One end of Shinsaibashi-suji is located at the Dotonbori canal, another of Osaka’s most famous attractions. Dotonbori is a canal cutting through the city. The area is famous for its bright lights and signs. The most famous of these is the ‘Glico man’ sign. When crossing the bridge from Shinsaibashi, it is usual to see a crowd of people on one side of the bridge, all wanting to see the Glico man. The Glico man is originally an advertisement for Glico candy which has been in place for over 80 years, albeit with upgrades. Throughout this time it has become iconic to Osaka.
This is the perfect area to be in for dinner, as it is the entertainment district of Osaka. Dotonbori is filled with restaurants selling all types of food, many of them with large animals or mascots on the outside of their restaurant. The crab restaurant is particularly famous, but they are all known to be good restaurants. In fact, the area gave rise to the term ‘Kuidaore’, meaning ‘eat till you drop’.
48 Hours in Osaka – Day 2
Umeda is one of the main business districts of Osaka and is the daytime cousin to the Dotonbori/Shinsaibashi area. While Namba really comes alive in the evening, Umeda is a bustling business hub during the day. There is no shortage of shopping buildings, but some of the best are the department stores. They are several stories high and often operate in a similar manner to a bunch of small shops crowded together. Hankyu Department Store is located between the JR station and the Hankyu station and is 12 stories high, selling everything from luxury bags and jewellery to products from independent artists, to beautifully-designed housewares. Below the nearby JR station, there is a large food hall, making it the perfect place for a late breakfast or morning tea.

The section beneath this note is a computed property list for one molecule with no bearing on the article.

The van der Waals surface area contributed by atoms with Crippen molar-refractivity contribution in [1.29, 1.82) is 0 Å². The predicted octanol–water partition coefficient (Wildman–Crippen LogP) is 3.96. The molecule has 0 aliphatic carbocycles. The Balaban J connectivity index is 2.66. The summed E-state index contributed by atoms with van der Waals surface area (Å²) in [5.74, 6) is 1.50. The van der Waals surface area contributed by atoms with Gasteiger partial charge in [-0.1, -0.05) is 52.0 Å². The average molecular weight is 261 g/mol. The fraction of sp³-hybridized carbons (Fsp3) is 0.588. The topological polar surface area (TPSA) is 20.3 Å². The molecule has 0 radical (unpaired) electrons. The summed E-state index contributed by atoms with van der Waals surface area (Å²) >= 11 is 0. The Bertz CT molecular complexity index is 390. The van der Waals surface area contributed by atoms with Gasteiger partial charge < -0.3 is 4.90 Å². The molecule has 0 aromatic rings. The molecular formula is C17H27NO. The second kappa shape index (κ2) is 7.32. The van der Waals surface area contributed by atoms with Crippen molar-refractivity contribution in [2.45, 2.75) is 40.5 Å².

Katsuo-ji temple is known as the victor’s temple, named so after the Emperor at the time was cured of a sickness after he prayed at the temple. It is considered to give good fortune in matters of health, business and exams. However, Katsuo-ji has a number of quirks differentiating it from other temples. Firstly, it is located on the outskirts of Osaka City, in the mountains of Minoh. It is on the top of a mountain, surrounded by lush forestation and within the temple ground, beautiful gardens.
Visiting Katsuo-ji feels like being at an isolated temple in the middle of nowhere, despite being so close to Osaka city. The temple is particularly beautiful in Spring and early Summer when a range of plants are flowering, from the cherry blossoms in early Spring, to the hydrangeas in Summer. Katsuo-ji is also famous for it’s darumas. The daruma is a small round doll-type figure, often thought to bring luck. They are common throughout Japan, but at Katsuo-ji, they are everywhere.